Cite as: 539 U. S. 461 (2003)
Opinion of the Court
voting age population dropped from 62.45% to 50.80%.1 Moreover, in all three of these districts, the percentage of black registered voters dropped to just under 50%. The United States also submitted expert evidence that voting is racially polarized in Senate Districts 2, 12, and 26. See id., at 69-71. The United States acknowledged that some limited percentage of whites would vote for a black candidate, but maintained that the percentage was not sufficient for black voters to elect their candidate of choice. See id., at 70-71. The United States also offered testimony from various witnesses, including lay witnesses living in the three districts, who asserted that the new contours of Districts 2, 12, and 26 would reduce the opportunity for blacks to elect a candidate of their choice in those districts; Senator Regina Thomas of District 2, the only black Senator who voted against the plan; Senator Eric Johnson, the Republican leader of the Senate; and some black legislators who voted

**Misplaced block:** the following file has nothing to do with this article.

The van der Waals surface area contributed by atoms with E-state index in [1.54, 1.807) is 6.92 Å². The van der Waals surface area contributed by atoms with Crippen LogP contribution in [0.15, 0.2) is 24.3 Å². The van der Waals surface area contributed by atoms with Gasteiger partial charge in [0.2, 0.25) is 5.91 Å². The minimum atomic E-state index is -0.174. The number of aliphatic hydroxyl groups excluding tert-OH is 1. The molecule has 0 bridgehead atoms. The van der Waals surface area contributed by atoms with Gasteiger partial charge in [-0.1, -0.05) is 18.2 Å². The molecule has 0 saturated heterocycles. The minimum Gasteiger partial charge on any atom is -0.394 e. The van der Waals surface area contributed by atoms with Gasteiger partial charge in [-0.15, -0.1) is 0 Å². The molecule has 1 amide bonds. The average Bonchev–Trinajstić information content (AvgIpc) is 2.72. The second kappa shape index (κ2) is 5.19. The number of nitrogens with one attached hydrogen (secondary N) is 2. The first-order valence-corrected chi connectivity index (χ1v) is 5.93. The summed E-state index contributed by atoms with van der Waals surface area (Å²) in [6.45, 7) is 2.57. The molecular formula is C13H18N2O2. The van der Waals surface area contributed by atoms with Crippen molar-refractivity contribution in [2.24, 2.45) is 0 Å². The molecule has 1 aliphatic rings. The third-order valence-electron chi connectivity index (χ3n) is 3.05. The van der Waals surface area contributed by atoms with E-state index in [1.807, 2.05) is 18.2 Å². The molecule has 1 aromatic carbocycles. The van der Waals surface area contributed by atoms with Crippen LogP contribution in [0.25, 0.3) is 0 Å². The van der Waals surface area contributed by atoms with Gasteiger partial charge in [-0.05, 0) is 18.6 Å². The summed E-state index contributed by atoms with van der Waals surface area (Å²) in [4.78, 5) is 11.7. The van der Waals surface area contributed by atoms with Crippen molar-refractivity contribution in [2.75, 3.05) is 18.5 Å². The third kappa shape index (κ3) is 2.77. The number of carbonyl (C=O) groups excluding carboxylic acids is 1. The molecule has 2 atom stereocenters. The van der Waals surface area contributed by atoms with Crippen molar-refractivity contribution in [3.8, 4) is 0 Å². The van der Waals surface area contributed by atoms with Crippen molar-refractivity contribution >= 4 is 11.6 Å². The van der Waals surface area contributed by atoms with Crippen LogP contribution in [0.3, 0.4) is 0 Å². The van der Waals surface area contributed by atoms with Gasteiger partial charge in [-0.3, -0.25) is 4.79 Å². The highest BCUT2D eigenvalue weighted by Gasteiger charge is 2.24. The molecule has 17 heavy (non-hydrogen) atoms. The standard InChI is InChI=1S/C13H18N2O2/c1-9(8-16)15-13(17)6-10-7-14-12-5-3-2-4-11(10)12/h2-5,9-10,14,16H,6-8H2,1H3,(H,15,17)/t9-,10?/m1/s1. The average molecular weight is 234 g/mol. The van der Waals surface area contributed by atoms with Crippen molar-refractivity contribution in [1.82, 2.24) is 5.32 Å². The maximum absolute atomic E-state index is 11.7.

1 Georgia and the United States have submitted slightly different figures regarding the black voting age population of each district. The differing figures depend upon whether the total number of blacks includes those people who self-identify as both black and a member of another minority group, such as Hispanic. Georgia counts this group of people, while the United States does not do so. Like the District Court, we consider all the record information, "including total black population, black registration numbers and both [black voting age population] numbers." 195 F. Supp. 2d 25, 79 (DC 2002). We focus in particular on Georgia's black voting age population numbers in this case because all parties rely on them to some extent and because Georgia used its own black voting age population numbers when it enacted the Senate plan. Moreover, the United States does not count all persons who identify themselves as black. It counts those who say they are black and those who say that they are both black and white, but it does not count those who say they are both black and a member of another minority group. Using the United States' numbers may have more relevance if the case involves a comparison of different minority groups. Cf. Johnson v. De Grandy, 512 U. S. 997 (1994); Bush v. Vera, 517 U. S. 952 (1996). Here, however, the case involves an examination of only one minority group's effective exercise of the electoral franchise. In such circumstances, we believe it is proper to look at all individuals who identify themselves as black.
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